Category Archives: Chicago

WJ Beal Botanical Garden, MSU

Another feature of the MSU campus is their botanical garden. This was begun in 1872 when Professor Beal established a nursery on campus. It is situated just along the river, slightly hidden, beneath some rather epic trees. The plants are arranged in themed beds and the idea, the one guide told me, is to create an encyclopedia of plants – an idea which I just love. I got excited at all the different wheat varieties they were growing, as well as the unusual looking herbs. And I took some time out from the heat to sit awhile by the pond…

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WJ Beal Garden

Just rows of different plants!

Ginger in WJ Beal Garden

I love the leaves on this ginger

WJ Beal Garden

Looking back towards the garden

Pond at WJ  Beal Garden

The pond, where it’s nice to sit awhile.

Gold Coast and Old Town Food Tour

One of the things I decided I had to do whilst in Chicago was to go on a food walking tour. You may recall I did two last year, one in Paris and one in New York. I like food tours for many reasons but the main one is that food tours generally show you places you might over look. They often go to big name places too, but it’s the quirky, off-the-beaten-track ones that are worth the tour. I also like food tours because they tend to be relaxed and friendly, and people on them are always interesting. (Yet another research project: who goes on food tours? Why? What’s included in the tour? How is the tour arranged? Etc etc etc).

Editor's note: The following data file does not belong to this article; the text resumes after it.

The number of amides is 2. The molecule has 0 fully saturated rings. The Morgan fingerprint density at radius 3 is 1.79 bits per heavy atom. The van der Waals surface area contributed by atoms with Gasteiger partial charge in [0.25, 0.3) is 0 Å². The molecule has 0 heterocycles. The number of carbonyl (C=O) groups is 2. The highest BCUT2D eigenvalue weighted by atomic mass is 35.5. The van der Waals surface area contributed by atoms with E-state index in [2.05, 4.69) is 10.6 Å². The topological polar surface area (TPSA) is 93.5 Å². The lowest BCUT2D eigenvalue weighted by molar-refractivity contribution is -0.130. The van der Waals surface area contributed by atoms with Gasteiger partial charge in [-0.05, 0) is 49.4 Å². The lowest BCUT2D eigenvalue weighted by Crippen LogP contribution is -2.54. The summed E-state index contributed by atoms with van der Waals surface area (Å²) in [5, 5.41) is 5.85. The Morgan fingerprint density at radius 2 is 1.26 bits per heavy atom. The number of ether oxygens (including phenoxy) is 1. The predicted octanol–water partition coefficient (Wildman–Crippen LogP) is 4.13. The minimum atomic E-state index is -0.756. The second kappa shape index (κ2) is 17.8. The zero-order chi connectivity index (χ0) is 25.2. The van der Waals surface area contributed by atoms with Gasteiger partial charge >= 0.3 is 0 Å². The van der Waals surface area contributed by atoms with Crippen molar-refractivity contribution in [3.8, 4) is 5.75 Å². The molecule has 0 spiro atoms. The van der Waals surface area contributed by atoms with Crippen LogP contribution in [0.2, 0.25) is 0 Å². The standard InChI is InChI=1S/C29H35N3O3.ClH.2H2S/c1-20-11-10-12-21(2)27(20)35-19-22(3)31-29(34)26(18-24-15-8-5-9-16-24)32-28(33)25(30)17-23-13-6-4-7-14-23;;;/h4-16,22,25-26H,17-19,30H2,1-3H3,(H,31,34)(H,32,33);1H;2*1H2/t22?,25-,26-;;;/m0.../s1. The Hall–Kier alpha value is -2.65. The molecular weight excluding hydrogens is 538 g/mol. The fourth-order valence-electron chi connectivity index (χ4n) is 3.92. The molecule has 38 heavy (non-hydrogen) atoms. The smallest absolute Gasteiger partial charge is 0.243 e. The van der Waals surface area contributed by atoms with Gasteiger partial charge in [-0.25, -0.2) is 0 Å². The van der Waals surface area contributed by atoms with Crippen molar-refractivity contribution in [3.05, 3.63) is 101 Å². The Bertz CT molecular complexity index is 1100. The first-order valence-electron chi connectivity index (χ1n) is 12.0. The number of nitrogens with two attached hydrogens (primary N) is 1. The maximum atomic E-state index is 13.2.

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This tour was run by Chicago Food Planet who run two other tours in the city. Our guide, Colleen, was enthusiastic and knowledgeable, and walked us around the neighbourhoods with local insight and energy. This is a classic sort of Chicago tour, it starts with deep pan pizza and ends with pierogies, taking in some fabulous and historical buildings (if you can call the original Playboy mansion historical) whilst talking about the history of Chicago (it seems everywhere you go in the city, someone will mention the fire…)

The tour started at Lou Manalti’s, home of deep pan pizza. Apparently the first deep pan pizza was made in Chicago in 1943 at Pizzeria Uno but the Malnati one is the best.